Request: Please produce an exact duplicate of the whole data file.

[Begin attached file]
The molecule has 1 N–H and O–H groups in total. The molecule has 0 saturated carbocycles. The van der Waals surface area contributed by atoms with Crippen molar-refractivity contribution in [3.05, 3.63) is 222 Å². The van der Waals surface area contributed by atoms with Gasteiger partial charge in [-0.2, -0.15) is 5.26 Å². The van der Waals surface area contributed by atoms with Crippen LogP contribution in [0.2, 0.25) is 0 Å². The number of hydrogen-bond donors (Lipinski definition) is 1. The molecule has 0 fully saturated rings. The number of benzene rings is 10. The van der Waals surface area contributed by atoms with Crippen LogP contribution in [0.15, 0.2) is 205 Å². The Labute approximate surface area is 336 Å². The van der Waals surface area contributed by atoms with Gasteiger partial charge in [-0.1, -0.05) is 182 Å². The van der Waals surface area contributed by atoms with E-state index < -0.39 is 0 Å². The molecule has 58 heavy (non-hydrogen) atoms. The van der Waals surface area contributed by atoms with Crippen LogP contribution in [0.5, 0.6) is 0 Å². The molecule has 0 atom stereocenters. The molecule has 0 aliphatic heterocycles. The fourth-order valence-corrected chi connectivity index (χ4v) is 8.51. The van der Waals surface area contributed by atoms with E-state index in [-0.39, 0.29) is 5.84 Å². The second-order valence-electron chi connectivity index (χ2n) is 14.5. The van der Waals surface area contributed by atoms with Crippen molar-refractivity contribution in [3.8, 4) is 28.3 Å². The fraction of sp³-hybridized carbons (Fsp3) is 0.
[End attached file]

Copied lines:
The molecule has 1 N–H and O–H groups in total. The molecule has 0 saturated carbocycles. The van der Waals surface area contributed by atoms with Crippen molar-refractivity contribution in [3.05, 3.63) is 222 Å². The van der Waals surface area contributed by atoms with Gasteiger partial charge in [-0.2, -0.15) is 5.26 Å². The van der Waals surface area contributed by atoms with Crippen LogP contribution in [0.2, 0.25) is 0 Å². The number of hydrogen-bond donors (Lipinski definition) is 1. The molecule has 0 fully saturated rings. The number of benzene rings is 10. The van der Waals surface area contributed by atoms with Crippen LogP contribution in [0.15, 0.2) is 205 Å². The Labute approximate surface area is 336 Å². The van der Waals surface area contributed by atoms with Gasteiger partial charge in [-0.1, -0.05) is 182 Å². The van der Waals surface area contributed by atoms with E-state index < -0.39 is 0 Å². The molecule has 58 heavy (non-hydrogen) atoms. The van der Waals surface area contributed by atoms with Crippen LogP contribution in [0.5, 0.6) is 0 Å². The molecule has 0 atom stereocenters. The molecule has 0 aliphatic heterocycles. The fourth-order valence-corrected chi connectivity index (χ4v) is 8.51. The van der Waals surface area contributed by atoms with E-state index in [-0.39, 0.29) is 5.84 Å². The second-order valence-electron chi connectivity index (χ2n) is 14.5. The van der Waals surface area contributed by atoms with Crippen molar-refractivity contribution in [3.8, 4) is 28.3 Å². The fraction of sp³-hybridized carbons (Fsp3) is 0.